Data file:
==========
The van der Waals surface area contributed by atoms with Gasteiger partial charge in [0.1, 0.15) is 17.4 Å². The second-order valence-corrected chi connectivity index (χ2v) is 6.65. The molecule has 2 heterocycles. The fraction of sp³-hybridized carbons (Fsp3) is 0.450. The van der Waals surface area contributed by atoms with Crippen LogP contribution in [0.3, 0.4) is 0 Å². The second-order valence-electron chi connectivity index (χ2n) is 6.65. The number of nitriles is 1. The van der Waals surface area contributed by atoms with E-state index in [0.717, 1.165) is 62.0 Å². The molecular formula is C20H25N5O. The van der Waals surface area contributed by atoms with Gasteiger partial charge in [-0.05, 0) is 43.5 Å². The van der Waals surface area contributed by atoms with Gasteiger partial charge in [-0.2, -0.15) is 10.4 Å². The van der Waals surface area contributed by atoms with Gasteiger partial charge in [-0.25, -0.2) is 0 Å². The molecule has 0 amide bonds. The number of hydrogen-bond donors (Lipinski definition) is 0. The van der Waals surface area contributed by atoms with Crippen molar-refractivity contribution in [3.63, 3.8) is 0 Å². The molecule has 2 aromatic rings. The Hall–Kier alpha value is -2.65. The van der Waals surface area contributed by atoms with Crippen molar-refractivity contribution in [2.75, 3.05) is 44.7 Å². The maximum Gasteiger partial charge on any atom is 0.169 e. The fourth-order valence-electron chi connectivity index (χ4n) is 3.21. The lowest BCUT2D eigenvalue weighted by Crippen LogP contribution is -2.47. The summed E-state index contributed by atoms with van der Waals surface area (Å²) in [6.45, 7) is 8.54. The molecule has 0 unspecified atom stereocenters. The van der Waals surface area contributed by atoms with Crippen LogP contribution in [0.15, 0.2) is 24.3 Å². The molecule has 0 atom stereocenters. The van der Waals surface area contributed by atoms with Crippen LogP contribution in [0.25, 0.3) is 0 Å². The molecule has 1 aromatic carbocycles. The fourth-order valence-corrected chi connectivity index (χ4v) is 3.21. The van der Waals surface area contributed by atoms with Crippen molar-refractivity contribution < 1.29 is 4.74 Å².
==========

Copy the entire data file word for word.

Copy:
The van der Waals surface area contributed by atoms with Gasteiger partial charge in [0.1, 0.15) is 17.4 Å². The second-order valence-corrected chi connectivity index (χ2v) is 6.65. The molecule has 2 heterocycles. The fraction of sp³-hybridized carbons (Fsp3) is 0.450. The van der Waals surface area contributed by atoms with Crippen LogP contribution in [0.3, 0.4) is 0 Å². The second-order valence-electron chi connectivity index (χ2n) is 6.65. The number of nitriles is 1. The van der Waals surface area contributed by atoms with E-state index in [0.717, 1.165) is 62.0 Å². The molecular formula is C20H25N5O. The van der Waals surface area contributed by atoms with Gasteiger partial charge in [-0.05, 0) is 43.5 Å². The van der Waals surface area contributed by atoms with Gasteiger partial charge in [-0.2, -0.15) is 10.4 Å². The van der Waals surface area contributed by atoms with Gasteiger partial charge in [-0.25, -0.2) is 0 Å². The molecule has 0 amide bonds. The number of hydrogen-bond donors (Lipinski definition) is 0. The van der Waals surface area contributed by atoms with Crippen molar-refractivity contribution in [3.63, 3.8) is 0 Å². The molecule has 2 aromatic rings. The Hall–Kier alpha value is -2.65. The van der Waals surface area contributed by atoms with Crippen molar-refractivity contribution in [2.75, 3.05) is 44.7 Å². The maximum Gasteiger partial charge on any atom is 0.169 e. The fourth-order valence-electron chi connectivity index (χ4n) is 3.21. The lowest BCUT2D eigenvalue weighted by Crippen LogP contribution is -2.47. The summed E-state index contributed by atoms with van der Waals surface area (Å²) in [6.45, 7) is 8.54. The molecule has 0 unspecified atom stereocenters. The van der Waals surface area contributed by atoms with Crippen LogP contribution in [0.15, 0.2) is 24.3 Å². The molecule has 0 atom stereocenters. The van der Waals surface area contributed by atoms with Crippen LogP contribution in [0.25, 0.3) is 0 Å². The molecule has 1 aromatic carbocycles. The fourth-order valence-corrected chi connectivity index (χ4v) is 3.21. The van der Waals surface area contributed by atoms with Crippen molar-refractivity contribution < 1.29 is 4.74 Å².